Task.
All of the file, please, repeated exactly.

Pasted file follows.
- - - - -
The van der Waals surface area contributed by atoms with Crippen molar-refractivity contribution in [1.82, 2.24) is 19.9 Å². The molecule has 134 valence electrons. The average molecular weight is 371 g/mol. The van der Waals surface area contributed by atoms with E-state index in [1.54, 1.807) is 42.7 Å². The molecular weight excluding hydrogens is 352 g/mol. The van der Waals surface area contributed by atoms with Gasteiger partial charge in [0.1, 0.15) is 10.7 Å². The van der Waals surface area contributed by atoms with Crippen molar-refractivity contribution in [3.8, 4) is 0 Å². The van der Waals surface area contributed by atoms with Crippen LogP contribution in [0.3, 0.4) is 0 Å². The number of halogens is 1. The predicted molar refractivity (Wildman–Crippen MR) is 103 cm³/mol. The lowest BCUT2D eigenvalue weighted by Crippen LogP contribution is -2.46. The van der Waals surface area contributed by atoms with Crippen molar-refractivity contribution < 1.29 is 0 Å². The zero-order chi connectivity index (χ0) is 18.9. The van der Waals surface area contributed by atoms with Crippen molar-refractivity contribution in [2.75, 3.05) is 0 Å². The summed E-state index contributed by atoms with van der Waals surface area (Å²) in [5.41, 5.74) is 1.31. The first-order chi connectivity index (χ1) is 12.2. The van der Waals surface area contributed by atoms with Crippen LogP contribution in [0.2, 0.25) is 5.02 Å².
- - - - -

The van der Waals surface area contributed by atoms with Crippen molar-refractivity contribution in [1.82, 2.24) is 19.9 Å². The molecule has 134 valence electrons. The average molecular weight is 371 g/mol. The van der Waals surface area contributed by atoms with E-state index in [1.54, 1.807) is 42.7 Å². The molecular weight excluding hydrogens is 352 g/mol. The van der Waals surface area contributed by atoms with Gasteiger partial charge in [0.1, 0.15) is 10.7 Å². The van der Waals surface area contributed by atoms with Crippen molar-refractivity contribution in [3.8, 4) is 0 Å². The van der Waals surface area contributed by atoms with Crippen LogP contribution in [0.3, 0.4) is 0 Å². The number of halogens is 1. The predicted molar refractivity (Wildman–Crippen MR) is 103 cm³/mol. The lowest BCUT2D eigenvalue weighted by Crippen LogP contribution is -2.46. The van der Waals surface area contributed by atoms with Crippen molar-refractivity contribution < 1.29 is 0 Å². The zero-order chi connectivity index (χ0) is 18.9. The van der Waals surface area contributed by atoms with Crippen molar-refractivity contribution in [2.75, 3.05) is 0 Å². The summed E-state index contributed by atoms with van der Waals surface area (Å²) in [5.41, 5.74) is 1.31. The first-order chi connectivity index (χ1) is 12.2. The van der Waals surface area contributed by atoms with Crippen LogP contribution in [0.2, 0.25) is 5.02 Å².